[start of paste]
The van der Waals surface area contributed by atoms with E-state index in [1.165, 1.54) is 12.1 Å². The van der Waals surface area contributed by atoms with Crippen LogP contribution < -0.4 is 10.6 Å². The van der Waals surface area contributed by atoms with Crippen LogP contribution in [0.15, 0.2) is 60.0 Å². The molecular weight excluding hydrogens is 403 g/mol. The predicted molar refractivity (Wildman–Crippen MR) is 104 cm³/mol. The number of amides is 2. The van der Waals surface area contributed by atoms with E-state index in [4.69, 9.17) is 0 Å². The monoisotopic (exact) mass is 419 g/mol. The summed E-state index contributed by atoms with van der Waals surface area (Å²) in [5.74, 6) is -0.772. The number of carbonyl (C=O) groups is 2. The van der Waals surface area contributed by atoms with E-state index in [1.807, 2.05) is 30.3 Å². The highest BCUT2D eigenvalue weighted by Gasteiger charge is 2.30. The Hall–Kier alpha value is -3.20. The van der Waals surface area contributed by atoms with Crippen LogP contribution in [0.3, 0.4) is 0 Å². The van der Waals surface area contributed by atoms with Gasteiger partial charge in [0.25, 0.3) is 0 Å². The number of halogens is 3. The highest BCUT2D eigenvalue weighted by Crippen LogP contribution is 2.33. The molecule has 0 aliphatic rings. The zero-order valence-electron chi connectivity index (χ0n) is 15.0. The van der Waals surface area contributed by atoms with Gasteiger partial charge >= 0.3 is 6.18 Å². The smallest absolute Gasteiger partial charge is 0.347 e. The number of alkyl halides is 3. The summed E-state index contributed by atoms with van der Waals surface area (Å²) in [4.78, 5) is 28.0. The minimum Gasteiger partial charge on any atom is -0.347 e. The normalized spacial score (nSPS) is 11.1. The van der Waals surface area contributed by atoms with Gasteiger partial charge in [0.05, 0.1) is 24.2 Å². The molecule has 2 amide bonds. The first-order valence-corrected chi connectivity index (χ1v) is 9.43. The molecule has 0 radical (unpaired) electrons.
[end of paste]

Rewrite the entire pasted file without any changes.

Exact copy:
The van der Waals surface area contributed by atoms with E-state index in [1.165, 1.54) is 12.1 Å². The van der Waals surface area contributed by atoms with Crippen LogP contribution < -0.4 is 10.6 Å². The van der Waals surface area contributed by atoms with Crippen LogP contribution in [0.15, 0.2) is 60.0 Å². The molecular weight excluding hydrogens is 403 g/mol. The predicted molar refractivity (Wildman–Crippen MR) is 104 cm³/mol. The number of amides is 2. The van der Waals surface area contributed by atoms with E-state index in [4.69, 9.17) is 0 Å². The monoisotopic (exact) mass is 419 g/mol. The summed E-state index contributed by atoms with van der Waals surface area (Å²) in [5.74, 6) is -0.772. The number of carbonyl (C=O) groups is 2. The van der Waals surface area contributed by atoms with E-state index in [1.807, 2.05) is 30.3 Å². The highest BCUT2D eigenvalue weighted by Gasteiger charge is 2.30. The Hall–Kier alpha value is -3.20. The van der Waals surface area contributed by atoms with Crippen LogP contribution in [0.3, 0.4) is 0 Å². The van der Waals surface area contributed by atoms with Gasteiger partial charge in [0.25, 0.3) is 0 Å². The number of halogens is 3. The highest BCUT2D eigenvalue weighted by Crippen LogP contribution is 2.33. The molecule has 0 aliphatic rings. The zero-order valence-electron chi connectivity index (χ0n) is 15.0. The van der Waals surface area contributed by atoms with Gasteiger partial charge >= 0.3 is 6.18 Å². The smallest absolute Gasteiger partial charge is 0.347 e. The number of alkyl halides is 3. The summed E-state index contributed by atoms with van der Waals surface area (Å²) in [4.78, 5) is 28.0. The minimum Gasteiger partial charge on any atom is -0.347 e. The normalized spacial score (nSPS) is 11.1. The van der Waals surface area contributed by atoms with Gasteiger partial charge in [0.05, 0.1) is 24.2 Å². The molecule has 2 amide bonds. The first-order valence-corrected chi connectivity index (χ1v) is 9.43. The molecule has 0 radical (unpaired) electrons.